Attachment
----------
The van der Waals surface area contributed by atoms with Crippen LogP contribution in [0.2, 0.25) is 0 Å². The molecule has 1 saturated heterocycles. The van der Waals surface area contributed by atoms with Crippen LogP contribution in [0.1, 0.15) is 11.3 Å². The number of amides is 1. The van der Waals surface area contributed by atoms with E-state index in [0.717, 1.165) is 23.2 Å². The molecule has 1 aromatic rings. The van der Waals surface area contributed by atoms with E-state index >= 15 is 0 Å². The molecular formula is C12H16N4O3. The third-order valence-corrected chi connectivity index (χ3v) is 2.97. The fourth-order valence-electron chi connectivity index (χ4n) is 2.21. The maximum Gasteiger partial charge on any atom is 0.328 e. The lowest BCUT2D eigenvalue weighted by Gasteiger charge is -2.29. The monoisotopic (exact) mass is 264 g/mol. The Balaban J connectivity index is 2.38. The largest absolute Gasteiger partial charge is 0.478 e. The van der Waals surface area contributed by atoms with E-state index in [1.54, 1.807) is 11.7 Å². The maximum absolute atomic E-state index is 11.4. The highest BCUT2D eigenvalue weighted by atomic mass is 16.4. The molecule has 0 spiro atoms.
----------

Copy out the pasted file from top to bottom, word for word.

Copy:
The van der Waals surface area contributed by atoms with Crippen LogP contribution in [0.2, 0.25) is 0 Å². The molecule has 1 saturated heterocycles. The van der Waals surface area contributed by atoms with Crippen LogP contribution in [0.1, 0.15) is 11.3 Å². The number of amides is 1. The van der Waals surface area contributed by atoms with E-state index in [0.717, 1.165) is 23.2 Å². The molecule has 1 aromatic rings. The van der Waals surface area contributed by atoms with E-state index >= 15 is 0 Å². The molecular formula is C12H16N4O3. The third-order valence-corrected chi connectivity index (χ3v) is 2.97. The fourth-order valence-electron chi connectivity index (χ4n) is 2.21. The maximum Gasteiger partial charge on any atom is 0.328 e. The lowest BCUT2D eigenvalue weighted by Gasteiger charge is -2.29. The monoisotopic (exact) mass is 264 g/mol. The Balaban J connectivity index is 2.38. The largest absolute Gasteiger partial charge is 0.478 e. The van der Waals surface area contributed by atoms with E-state index in [1.54, 1.807) is 11.7 Å². The maximum absolute atomic E-state index is 11.4. The highest BCUT2D eigenvalue weighted by atomic mass is 16.4. The molecule has 0 spiro atoms.